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How to get into project management

Project management

Project management is a hot career these days — the U.S. Bureau of Labor Statistics predicts a job growth rate for IT project managers of 18 percent from 2010 to 2020. But being successful takes the right combination of personal traits, experience and training.

Here, two seasoned project managers explain what you need to do if you want to enter this in-demand field:

Determine if you have the right personality.

“A good project manager has to wear several hats — team shrink, schedule manager, accountant, administrative assistant and cheerleader,” explains Gil Lahlum, an online instructor of project management courses at University of Phoenix.

Effective project managers possess innate leadership abilities, patience, the stamina to deal with constant change and the drive to get things done, according to Lahlum, who joined the field in the 1990s from software development.

Spend time in the trenches.

Most project managers enter the field after working for years in other areas, developing a range of skills. “Project managers often need to be subject-matter experts,” Lahlum emphasizes, adding that they’re “needed in all industries,” so it pays to understand as many fields as possible.

Before Maxine Brooker became a project manager, she worked at software companies, in investment banking and for the U.S. Postal Service. “[My] transition from a systems analyst into project management was a natural progression,” says Brooker, an online instructor in the University’s project management certificate program, noting that the ability to corral different types of people and get them to work well together is essential.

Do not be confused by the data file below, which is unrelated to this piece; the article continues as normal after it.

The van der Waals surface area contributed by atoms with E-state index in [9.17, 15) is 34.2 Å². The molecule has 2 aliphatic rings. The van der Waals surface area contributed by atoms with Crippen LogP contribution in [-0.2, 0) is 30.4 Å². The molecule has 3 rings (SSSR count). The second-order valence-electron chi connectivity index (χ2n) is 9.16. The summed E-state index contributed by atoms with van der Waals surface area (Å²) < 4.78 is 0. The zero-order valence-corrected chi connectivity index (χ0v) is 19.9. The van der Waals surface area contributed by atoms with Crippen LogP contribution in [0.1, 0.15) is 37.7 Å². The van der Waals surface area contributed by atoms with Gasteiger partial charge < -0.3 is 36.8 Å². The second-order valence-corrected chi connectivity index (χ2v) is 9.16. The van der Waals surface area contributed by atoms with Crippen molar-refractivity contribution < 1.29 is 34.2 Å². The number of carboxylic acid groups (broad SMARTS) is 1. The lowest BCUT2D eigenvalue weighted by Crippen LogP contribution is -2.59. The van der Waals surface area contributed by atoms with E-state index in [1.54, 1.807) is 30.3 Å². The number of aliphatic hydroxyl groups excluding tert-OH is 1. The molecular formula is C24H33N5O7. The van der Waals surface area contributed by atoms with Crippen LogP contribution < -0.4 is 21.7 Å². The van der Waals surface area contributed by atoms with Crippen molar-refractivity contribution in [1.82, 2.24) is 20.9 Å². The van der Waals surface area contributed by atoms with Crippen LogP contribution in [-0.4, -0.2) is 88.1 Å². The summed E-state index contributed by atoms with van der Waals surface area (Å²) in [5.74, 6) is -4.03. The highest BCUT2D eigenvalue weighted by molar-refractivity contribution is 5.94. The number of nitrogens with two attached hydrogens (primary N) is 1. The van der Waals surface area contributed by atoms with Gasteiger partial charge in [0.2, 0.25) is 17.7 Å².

Hone your communication skills.

If you’re uncomfortable talking to people and expressing yourself in writing, you must become proficient in both areas, which you can accomplish by taking courses in composition and public speaking.

“Project managers need to be able to communicate effectively,” Brooker emphasizes, to analyze data, make practical decisions and delegate.

Take classes.

Most project managers have enrolled in specialized classes to complement their work experience, often to help them obtain Project Management Professional (PMP)® certification from the Project Management Institute (PMI®).

While not all project managers have full certification, Brooker recommends completing at least some coursework.


Get certified.

An increasing number of employers require PMP certification, especially in senior-level positions.

To apply for PMP certification, you must first complete 35 hours of specialized coursework, Brooker explains, and finish a set number of project management work hours. For instance, an aspiring project manager with a bachelor’s degree must accumulate 4,500 hours of leading and directing projects, while someone with a high school diploma needs 7,500 hours.

You’ll have to prove you worked the hours by providing a list of employers, supervisors and relevant positions, which PMI will audit, Lahlum says. The final step is passing a four-hour national certification exam, and PMP test prep can help ensure success.

In today’s competitive job market, according to Brooker, most project managers either have the PMP credential or are actively working toward it.

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PMP and PMI are registered trademarks of Project Management Institute Inc.